Thirty crude oil cargoes are sitting in Nigeria and waiting for buyers, Reuters reports, citing trading sources who added that the cargoes were part of the country’s loading schedule for August and September, and there is still chance to sell them by the end of next month.
The news comes amid a slowdown in oil demand from the biggest consumers of the commodity: Asian economies, whose growth has been faltering recently.
Yet Angola is raising its shipments abroad, Reuters also reported. The country sold 47 cargoes for loading in September and now plans to sell another 49 for loading in October.
The news might suggest there is plenty of oil supply, or at least plenty of Nigerian oil supply: another Reuters report from this week said that Nigerian oil supply might hit a three-month high in October, with daily loadings at 1.12 million barrels, to a total of at least 38 cargoes.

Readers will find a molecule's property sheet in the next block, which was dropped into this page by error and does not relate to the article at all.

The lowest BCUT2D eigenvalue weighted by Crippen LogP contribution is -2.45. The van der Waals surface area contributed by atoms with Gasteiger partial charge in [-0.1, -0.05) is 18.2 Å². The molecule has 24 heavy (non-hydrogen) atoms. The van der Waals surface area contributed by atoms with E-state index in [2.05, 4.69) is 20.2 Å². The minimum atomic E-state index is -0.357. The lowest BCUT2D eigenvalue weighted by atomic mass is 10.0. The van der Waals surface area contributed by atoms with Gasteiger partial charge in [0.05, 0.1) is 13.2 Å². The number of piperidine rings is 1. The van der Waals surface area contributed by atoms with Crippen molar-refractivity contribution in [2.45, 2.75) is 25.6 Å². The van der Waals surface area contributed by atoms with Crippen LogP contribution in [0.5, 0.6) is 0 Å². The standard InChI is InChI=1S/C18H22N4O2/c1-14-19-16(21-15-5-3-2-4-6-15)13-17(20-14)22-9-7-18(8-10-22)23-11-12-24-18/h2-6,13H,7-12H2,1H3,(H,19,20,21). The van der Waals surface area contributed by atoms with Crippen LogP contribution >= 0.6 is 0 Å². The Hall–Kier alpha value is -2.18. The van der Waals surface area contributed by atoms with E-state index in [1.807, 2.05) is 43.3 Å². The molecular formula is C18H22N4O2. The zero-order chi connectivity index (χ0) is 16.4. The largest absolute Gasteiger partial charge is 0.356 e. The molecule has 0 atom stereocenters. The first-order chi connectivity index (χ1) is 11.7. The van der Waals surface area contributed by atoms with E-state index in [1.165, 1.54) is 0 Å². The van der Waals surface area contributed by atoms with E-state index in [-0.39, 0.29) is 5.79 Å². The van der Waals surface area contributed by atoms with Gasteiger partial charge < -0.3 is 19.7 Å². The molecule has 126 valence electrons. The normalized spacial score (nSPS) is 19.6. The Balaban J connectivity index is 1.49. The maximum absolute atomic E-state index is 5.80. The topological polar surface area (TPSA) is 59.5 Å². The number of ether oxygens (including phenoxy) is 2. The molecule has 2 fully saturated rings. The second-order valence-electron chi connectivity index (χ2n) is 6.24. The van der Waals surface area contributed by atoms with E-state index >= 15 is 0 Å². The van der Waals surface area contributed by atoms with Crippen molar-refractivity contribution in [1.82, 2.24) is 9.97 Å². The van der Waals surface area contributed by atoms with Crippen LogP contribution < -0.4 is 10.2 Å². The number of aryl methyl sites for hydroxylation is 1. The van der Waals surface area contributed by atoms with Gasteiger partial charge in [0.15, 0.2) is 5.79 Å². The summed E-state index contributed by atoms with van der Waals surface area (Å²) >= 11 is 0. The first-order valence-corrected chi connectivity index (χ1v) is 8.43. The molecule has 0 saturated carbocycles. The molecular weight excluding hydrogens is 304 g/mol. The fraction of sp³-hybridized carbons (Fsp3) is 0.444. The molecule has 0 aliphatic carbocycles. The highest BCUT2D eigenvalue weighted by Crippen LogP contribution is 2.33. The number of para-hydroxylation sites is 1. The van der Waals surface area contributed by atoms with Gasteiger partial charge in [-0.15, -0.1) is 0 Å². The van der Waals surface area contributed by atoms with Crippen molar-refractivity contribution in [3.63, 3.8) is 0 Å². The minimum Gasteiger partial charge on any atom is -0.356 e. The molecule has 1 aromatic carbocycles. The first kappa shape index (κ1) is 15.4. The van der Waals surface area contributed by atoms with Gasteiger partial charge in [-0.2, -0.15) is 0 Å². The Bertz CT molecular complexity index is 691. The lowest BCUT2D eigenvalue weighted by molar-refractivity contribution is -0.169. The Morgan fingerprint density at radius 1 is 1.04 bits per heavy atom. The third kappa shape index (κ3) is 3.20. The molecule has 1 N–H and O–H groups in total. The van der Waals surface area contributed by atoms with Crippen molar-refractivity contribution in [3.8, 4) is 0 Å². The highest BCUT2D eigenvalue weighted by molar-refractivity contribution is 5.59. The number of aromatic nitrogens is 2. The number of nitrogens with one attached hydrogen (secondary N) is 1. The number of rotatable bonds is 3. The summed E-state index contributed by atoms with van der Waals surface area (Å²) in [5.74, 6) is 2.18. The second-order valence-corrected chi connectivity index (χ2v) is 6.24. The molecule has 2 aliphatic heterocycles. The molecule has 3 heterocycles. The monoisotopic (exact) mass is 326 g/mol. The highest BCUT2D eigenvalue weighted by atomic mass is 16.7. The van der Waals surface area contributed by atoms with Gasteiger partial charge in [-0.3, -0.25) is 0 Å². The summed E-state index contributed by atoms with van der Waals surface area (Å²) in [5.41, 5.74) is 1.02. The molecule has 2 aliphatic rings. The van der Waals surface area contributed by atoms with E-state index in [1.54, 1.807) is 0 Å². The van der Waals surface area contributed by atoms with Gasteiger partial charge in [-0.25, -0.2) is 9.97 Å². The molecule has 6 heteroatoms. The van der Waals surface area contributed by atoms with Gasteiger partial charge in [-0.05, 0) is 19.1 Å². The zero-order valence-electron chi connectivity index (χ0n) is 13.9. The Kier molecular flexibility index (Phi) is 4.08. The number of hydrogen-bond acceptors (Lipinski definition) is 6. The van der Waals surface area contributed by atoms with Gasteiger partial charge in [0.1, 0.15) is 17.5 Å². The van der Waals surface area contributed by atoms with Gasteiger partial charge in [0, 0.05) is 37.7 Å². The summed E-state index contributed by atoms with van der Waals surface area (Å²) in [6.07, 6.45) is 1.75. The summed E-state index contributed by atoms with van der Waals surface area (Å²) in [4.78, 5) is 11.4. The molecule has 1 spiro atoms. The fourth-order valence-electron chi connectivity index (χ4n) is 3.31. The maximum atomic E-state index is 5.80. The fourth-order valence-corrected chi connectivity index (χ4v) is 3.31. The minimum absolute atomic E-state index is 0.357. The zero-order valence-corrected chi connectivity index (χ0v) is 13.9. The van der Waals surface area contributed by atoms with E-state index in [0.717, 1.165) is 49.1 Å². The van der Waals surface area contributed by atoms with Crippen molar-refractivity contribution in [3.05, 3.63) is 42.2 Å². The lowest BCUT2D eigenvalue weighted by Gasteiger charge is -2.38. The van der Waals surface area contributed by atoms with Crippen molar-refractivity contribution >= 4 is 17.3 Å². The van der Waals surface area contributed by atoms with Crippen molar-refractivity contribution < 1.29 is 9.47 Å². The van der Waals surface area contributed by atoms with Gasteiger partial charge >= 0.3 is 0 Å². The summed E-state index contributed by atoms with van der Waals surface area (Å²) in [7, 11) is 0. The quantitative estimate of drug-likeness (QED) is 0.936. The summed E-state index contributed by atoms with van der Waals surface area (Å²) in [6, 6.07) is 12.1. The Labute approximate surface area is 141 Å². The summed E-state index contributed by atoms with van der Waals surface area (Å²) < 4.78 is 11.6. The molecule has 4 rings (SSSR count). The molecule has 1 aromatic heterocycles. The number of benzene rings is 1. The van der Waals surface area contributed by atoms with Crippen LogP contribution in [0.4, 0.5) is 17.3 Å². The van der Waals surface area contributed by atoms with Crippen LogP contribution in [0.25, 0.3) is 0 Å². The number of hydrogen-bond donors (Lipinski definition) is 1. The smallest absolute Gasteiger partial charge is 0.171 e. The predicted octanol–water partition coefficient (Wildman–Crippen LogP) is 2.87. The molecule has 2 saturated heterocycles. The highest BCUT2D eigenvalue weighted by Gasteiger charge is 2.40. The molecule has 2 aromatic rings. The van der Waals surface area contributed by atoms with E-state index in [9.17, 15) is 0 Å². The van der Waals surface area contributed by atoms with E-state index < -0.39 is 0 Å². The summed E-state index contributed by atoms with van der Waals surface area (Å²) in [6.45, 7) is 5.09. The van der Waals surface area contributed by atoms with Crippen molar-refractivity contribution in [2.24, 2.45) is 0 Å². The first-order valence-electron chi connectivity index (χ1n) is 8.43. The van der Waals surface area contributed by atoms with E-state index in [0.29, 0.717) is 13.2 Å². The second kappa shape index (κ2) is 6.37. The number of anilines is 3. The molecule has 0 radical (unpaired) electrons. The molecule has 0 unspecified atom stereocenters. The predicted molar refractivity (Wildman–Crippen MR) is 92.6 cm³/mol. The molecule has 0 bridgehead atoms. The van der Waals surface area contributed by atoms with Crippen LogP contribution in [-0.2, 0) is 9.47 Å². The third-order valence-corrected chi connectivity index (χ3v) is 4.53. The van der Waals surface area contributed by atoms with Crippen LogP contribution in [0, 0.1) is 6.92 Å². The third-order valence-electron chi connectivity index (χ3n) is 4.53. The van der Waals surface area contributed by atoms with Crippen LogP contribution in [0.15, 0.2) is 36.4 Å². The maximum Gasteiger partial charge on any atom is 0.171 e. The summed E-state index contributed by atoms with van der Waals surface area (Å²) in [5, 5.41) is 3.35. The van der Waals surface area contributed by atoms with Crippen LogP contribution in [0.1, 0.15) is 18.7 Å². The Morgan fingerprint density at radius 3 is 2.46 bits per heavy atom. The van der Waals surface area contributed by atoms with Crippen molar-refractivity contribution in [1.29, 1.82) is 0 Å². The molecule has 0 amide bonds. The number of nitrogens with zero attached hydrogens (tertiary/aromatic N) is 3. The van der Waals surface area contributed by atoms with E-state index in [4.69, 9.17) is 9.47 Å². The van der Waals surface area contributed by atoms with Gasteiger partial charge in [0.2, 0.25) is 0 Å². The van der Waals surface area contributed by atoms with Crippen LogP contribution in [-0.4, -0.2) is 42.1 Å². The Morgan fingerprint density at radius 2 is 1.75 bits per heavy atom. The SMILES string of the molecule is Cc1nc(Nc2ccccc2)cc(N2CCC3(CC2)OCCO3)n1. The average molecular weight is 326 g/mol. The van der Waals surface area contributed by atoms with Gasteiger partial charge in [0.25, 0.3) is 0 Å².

Nigerian supply may be plentiful, but its effect on benchmark prices is limited: despite the reports, which clearly suggest ample supply of West African crude, prices inched up yesterday as concern about the supply squeeze due to follow the reimposition of U.S. sanctions against Iran deepened. The sentiment was helped by the American petroleum Institute’s report of an estimated 5.2-million-barrel draw in crude oil inventories for the week to August 17.
Although official figures from the Energy Information Administration will be released today, the market regularly reacts to API’s estimates. It also reacted favorably to an announcement from the White House that 11 million barrels of crude from the Strategic Petroleum Reserve will be sold soon. This reserves sale is part of a previously announced drawdown for fiscal year 2019 but it will be done now, ahead of the last round of Iranian sanctions, due to come into effect on November 4.
By Irina Slav for Oilprice.com
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Irina is a writer for Oilprice.com with over a decade of experience writing on the oil and gas industry. More